Los Angeles Trees With Fall Colors

sweet gum (Liquidambar styraciflua)  photo by Rob Young

sweet gum (Liquidambar styraciflua) photo by Rob Young

A common lament from transplanted Easterners who reside in our area concerns the lack of foliage that turns color in the fall.
Well, you can’t expect to have balmy weather at almost any moment and still demand leaves that turn red and gold, a phenomenon that requires colder temperatures than we normally experience. Often, by the time it gets chilly enough to make leaves turn color, they have already fallen from the tree.
This fall, however, trees with the capacity to change color have done so with a flourish in our town. Thanks to a very cold November weekend – which burnt the leaves of tropical plants – the liquidambars, Japanese maples and evergreen pears look more brilliant than they customarily do at this time.
In Los Angeles, the liquidambar or sweet gum (Liquidambar styraciflua), a columnar species with spiny spherical seed capsules, is the most frequently planted tree when fall color is wanted. It has probably gained popularity
because its leaves resemble that of the maple (to which it is unrelated) and gives us the feeling that we are right back in New England. It is especially beautiful this year thanks to the cold. Try and find the Burgundy or Palo Alto varieties.
Yet there is a tree far more colorful than the liquidambar, and it doesn’t need a cold snap to express itself. This is the Chinese pistache (Pistacia chinensis), a deciduous shade tree that turns a brilliant red- orange each and every autumn. It can become large, however, and should probably be planted along the edge of your property where it won’t steal too much light from your other plants.
Certain walnuts, ashes and ginkgoes, all easily grown in Los Angeles, turn the classic autumn gold. You may one day discover the Southern California black walnut (Juglans californica) growing as a volunteer in your back yard. It is not sold in garden centers but can be found in canyons throughout our area, where the nuts can be picked for eating or planting. The nuts are small compared to the common English or Persian walnuts, but the taste is excellent. The velvet or Arizona ash (Fraxinus velutina), also with bright yellow autumn leaves, is a heat lover that is used as a street tree in the west San Fernando Valley.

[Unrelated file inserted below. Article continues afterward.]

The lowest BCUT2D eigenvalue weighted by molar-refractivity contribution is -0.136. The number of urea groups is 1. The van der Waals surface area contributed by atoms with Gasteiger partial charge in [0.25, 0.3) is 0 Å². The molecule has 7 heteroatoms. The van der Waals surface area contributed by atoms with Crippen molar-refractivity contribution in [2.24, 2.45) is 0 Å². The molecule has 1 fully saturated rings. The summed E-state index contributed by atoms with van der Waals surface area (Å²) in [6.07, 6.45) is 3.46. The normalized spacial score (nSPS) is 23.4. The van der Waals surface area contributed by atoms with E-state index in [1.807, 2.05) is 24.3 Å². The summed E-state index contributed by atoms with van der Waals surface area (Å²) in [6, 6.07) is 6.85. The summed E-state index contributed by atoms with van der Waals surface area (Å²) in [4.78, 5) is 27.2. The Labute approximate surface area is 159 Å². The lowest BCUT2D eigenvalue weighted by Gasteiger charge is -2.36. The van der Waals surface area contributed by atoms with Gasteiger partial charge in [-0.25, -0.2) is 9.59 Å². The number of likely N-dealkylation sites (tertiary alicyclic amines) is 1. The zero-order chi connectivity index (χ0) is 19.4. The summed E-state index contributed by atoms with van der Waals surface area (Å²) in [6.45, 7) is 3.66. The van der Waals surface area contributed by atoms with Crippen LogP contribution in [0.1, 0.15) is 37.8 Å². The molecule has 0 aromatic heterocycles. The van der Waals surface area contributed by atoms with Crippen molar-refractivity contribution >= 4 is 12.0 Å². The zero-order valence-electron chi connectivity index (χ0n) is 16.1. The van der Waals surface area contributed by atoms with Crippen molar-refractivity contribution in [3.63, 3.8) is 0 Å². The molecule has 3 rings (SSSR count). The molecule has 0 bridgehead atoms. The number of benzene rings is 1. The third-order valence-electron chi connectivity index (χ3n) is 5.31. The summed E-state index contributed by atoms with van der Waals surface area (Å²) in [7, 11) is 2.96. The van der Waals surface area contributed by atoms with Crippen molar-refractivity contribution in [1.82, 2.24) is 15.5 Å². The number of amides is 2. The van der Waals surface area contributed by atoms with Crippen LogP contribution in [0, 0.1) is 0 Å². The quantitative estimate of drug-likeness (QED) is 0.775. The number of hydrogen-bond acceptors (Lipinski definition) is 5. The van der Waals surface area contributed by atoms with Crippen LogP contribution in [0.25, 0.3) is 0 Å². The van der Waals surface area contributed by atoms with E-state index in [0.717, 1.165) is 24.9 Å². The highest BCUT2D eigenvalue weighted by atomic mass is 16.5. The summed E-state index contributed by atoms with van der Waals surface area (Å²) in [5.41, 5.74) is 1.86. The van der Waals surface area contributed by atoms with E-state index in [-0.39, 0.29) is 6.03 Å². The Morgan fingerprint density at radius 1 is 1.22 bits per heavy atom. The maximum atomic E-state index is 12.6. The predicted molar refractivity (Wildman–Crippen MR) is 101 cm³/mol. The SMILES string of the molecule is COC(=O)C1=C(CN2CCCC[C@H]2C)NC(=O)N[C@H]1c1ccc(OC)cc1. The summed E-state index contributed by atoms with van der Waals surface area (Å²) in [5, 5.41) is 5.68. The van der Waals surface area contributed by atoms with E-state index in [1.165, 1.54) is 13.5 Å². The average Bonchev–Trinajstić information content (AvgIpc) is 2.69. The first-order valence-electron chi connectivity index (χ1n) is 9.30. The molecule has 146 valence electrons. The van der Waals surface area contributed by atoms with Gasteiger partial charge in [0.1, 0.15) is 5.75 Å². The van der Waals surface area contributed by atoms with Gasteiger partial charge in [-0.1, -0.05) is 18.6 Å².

One of the best-adapted ornamental trees for Los Angeles is the smog- resistant ginkgo or maidenhair tree (Ginkgo biloba). In our climate, it usually stays below 50 feet and does not create much shade. The leaves are fan-shaped and softly ridged. Excellent specimens may be viewed at the Japanese garden that is part of the water reclamation facility in the Sepulveda Basin (near Burbank and Woodley), and also at the county arboretum in Arcadia.
Sugar maples can grow in Los Angeles, but it doesn’t get cold enough for them to turn color as they do back East. Japanese maples (Acer palmatum), however, are suited to the colder valley and canyon regions of our city, and come in many varieties, each with a different leaf shape and autumn color. They grow slowly and make fine container specimens, but require complete protection from summer heat or their leaves will burn. The paperbark maple (Acer griseum) is a small tree with peeling bark and coral red leaves. I have never seen it locally, though it grows well in Northern California and would be worth trying in our area.
The barberry family contains several shrubby, cold-tolerant plants that color brilliantly in the fall. The heavenly bamboo (Nandina domestica) has declined in popularity in recent years – no doubt because it only produces a few ordinary white flowers – despite the uniqueness of its soft and graceful fernlike leaves. In recent years, several compact and dwarf varieties of Nandina have been developed, all needing more heat protection than the species. The Oregon grape (Mahonia aquifolium) has spiny leaves reminiscent of holly and bright yellow flowers that are followed by edible blue fruit. The Japanese barberry (Berberis Thunbergii) turns scarlet this time of year before losing its leaves.
The Chinese tallow tree (Sapium sebiferum) is a breathtaking species that grows well in the valleys around Los Angeles but somehow has never gotten the publicity it deserves. In the fall, its leaves are bright and glowing like so many colored fluorescent lights. The smokebush (Cotinus Coggygria) has elliptical leaves that turn purple before dropping in the winter.
If you insist on having colorful leaves during most of the year, you can select from several varieties of purple leaf plum trees. In the shrub and ground-cover departments, choose a variegated cultivar of euonymous, aucuba, juniper, hydrangea, coleus, spider plant or periwinkle. There is even a variety of impatiens that has leaves colored green and white.

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